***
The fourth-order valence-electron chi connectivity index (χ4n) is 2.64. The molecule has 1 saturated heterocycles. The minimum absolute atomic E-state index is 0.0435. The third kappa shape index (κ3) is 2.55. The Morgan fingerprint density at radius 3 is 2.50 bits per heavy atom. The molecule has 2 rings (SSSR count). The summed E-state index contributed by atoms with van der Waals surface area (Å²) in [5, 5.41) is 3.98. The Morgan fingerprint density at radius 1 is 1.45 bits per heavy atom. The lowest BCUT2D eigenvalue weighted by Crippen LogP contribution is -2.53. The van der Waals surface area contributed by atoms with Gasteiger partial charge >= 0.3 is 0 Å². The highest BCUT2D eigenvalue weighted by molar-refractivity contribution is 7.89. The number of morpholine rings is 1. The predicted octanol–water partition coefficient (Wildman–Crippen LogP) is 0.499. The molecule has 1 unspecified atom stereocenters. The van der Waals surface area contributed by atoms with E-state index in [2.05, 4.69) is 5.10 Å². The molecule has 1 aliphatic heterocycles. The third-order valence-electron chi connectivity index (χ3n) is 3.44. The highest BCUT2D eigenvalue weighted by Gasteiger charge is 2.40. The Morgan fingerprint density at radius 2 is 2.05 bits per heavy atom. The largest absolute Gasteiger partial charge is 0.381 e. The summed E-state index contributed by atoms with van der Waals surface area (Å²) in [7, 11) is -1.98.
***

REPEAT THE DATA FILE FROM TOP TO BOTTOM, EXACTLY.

The fourth-order valence-electron chi connectivity index (χ4n) is 2.64. The molecule has 1 saturated heterocycles. The minimum absolute atomic E-state index is 0.0435. The third kappa shape index (κ3) is 2.55. The Morgan fingerprint density at radius 3 is 2.50 bits per heavy atom. The molecule has 2 rings (SSSR count). The summed E-state index contributed by atoms with van der Waals surface area (Å²) in [5, 5.41) is 3.98. The Morgan fingerprint density at radius 1 is 1.45 bits per heavy atom. The lowest BCUT2D eigenvalue weighted by Crippen LogP contribution is -2.53. The van der Waals surface area contributed by atoms with Gasteiger partial charge >= 0.3 is 0 Å². The highest BCUT2D eigenvalue weighted by molar-refractivity contribution is 7.89. The number of morpholine rings is 1. The predicted octanol–water partition coefficient (Wildman–Crippen LogP) is 0.499. The molecule has 1 unspecified atom stereocenters. The van der Waals surface area contributed by atoms with E-state index in [2.05, 4.69) is 5.10 Å². The molecule has 1 aliphatic heterocycles. The third-order valence-electron chi connectivity index (χ3n) is 3.44. The highest BCUT2D eigenvalue weighted by Gasteiger charge is 2.40. The Morgan fingerprint density at radius 2 is 2.05 bits per heavy atom. The largest absolute Gasteiger partial charge is 0.381 e. The summed E-state index contributed by atoms with van der Waals surface area (Å²) in [7, 11) is -1.98.